Parish referendum due on Quadrant development

Junction of A16 and Tytton Lane East - this is where the Quadrant development will be  built
Junction of A16 and Tytton Lane East - this is where the Quadrant development will be built

‘The most important planning application Wyberton has ever seen’ will face the public vote at a referendum next month.

A meeting on Friday, at Wyberton Parish Hall, saw residents vote unanimously for a referendum on the Quadrant development.

It has since been revealed that the ballot will be held on June 19, from 4pm to 9pm.

At the meeting, Coun Austin said: “This is probably the most important planning application Wyberton has ever seen.”

The referendum was called by campaigner Sue Bell, of the Wyberton Quadrant Action Group – and backed by nine other residents.

It will be a single yes/no question and will ask ‘do you want the development, known as the Quadrant, to be built?’.

This will be the first referendum of its type in the area. It will be held in the parish hall and those taking part have to attend on the day, with no postal or roxy votes available.

The result will be used to show the verdict of Wyberton residents but will not necessarily influence whether or not the plans are passed.

Previous meetings have revealed the parish council will have to foot the bill, which could be up to £1,500.

Following the vote, Paul Edwards, Boston Borough Council’s development control manager, revealed the the county’s education authority has already asked for £750,000 towards school provision.

He added that, in a change to usual process, the special planning committee which is looking atthe plans will visit the site before reading the officer’s report to prevent any possible bias.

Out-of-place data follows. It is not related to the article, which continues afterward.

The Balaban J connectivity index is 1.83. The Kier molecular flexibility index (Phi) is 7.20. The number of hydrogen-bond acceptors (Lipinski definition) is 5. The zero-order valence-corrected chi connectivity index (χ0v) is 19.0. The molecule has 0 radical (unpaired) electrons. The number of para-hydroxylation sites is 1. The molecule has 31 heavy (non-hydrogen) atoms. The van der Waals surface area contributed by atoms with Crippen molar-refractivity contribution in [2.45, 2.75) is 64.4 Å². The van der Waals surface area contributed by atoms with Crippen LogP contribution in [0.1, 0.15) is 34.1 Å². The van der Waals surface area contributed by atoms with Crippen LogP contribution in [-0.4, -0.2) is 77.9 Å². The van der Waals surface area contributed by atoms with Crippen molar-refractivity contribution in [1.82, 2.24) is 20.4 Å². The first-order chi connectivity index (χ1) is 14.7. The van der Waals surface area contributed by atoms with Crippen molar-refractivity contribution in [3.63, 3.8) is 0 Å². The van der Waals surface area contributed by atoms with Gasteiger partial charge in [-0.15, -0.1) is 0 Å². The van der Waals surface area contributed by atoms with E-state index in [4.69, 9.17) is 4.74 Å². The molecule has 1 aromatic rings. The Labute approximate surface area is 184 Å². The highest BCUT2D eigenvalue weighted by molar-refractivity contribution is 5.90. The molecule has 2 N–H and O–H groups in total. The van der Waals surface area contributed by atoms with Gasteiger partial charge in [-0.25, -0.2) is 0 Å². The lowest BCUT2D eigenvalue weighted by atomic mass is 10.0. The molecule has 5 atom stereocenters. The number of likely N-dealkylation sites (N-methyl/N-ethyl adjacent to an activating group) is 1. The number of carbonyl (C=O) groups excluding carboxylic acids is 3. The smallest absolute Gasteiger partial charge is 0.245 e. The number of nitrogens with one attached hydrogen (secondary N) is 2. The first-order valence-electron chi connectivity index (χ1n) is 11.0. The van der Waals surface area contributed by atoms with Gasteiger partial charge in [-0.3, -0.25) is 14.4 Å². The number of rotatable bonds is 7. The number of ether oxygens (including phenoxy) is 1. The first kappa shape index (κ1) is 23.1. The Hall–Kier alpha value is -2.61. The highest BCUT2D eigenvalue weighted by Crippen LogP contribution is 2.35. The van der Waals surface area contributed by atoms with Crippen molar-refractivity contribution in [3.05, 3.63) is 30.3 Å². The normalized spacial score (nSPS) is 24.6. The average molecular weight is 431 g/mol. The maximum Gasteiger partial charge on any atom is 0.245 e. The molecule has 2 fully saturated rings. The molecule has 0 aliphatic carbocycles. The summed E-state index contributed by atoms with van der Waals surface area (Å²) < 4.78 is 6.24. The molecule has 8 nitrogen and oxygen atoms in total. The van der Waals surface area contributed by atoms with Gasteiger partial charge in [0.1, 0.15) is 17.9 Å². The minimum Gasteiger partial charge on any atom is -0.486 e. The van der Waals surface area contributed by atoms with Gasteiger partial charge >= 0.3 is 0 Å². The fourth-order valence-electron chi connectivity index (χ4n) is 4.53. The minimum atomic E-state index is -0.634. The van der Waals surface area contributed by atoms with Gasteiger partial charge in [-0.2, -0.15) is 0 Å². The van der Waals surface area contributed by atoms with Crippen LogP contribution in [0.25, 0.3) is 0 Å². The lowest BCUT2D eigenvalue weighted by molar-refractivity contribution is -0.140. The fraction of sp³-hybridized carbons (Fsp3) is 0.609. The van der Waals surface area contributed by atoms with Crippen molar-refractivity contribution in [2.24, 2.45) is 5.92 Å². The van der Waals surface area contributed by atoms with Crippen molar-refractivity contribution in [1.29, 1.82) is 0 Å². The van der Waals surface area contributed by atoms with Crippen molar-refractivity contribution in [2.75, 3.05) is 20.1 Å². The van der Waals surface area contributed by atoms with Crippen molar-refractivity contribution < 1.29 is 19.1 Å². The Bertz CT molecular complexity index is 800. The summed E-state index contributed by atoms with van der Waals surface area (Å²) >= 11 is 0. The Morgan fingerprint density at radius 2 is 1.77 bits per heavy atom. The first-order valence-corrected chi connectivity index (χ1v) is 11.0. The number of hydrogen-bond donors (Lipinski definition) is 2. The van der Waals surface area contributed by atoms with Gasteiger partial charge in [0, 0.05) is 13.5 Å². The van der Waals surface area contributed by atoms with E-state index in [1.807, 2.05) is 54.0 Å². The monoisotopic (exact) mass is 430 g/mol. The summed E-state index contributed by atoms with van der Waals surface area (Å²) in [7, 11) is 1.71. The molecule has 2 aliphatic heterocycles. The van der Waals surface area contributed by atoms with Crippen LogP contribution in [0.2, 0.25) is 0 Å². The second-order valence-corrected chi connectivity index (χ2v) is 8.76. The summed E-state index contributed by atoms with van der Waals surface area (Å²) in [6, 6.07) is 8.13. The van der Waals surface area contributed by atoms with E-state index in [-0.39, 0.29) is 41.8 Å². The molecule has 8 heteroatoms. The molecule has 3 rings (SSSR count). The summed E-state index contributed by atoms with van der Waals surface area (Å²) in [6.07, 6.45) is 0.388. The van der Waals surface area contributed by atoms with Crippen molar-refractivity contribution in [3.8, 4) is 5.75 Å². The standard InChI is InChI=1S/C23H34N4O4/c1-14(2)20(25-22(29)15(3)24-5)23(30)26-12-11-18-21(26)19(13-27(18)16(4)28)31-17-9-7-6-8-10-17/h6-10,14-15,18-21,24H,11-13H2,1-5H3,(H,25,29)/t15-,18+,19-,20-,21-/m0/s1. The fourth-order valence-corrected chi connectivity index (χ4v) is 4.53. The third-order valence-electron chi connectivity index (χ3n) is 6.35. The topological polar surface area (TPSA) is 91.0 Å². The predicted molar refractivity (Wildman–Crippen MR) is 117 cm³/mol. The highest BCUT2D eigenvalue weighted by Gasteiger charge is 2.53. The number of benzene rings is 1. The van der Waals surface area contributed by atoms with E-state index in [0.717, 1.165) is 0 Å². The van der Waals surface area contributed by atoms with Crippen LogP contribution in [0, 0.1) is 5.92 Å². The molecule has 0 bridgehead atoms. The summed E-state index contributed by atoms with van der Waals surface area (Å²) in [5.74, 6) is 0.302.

Campaigner Brian Rush again raised concerns over the placement of the site, arguing that he felt it would still be better if built around the Princess Royal Sports Arena.

He said: “The poor people of Wyberton are going to be besmirched with this development for many years to come.”

Mr Edwards said Chestnut Homes had explored PRSA but it was an unsuitable option.

Andy Pottle, centre manager for Pescod Square, was also present and asked if Mr Edwards would be talking to town centre business.

He said: “Looking at the plans, I have some concerns about the effect it’s going to have on the town centre.”

Mr Edwards said there was a retail and leisure report he was examining and he would be able to arrange a meeting with businesses.

He urged anyone who had a comment to get in touch with the council and have their say and said that although sometimes it felt comments were ignored they would be taken into account.

The Quadrant plans include up to 500 homes and a new 5,000-capacity stadium for Boston United.

The first phase of the Quadrant - or Q1 - also includes a 60-bed hotel, food store and petrol filling station, restaurant, pub and hot food takeaway. A new distributor road and a roundabout junction on the A16 is planned along with demolition of numbers 262 and 264 London Road.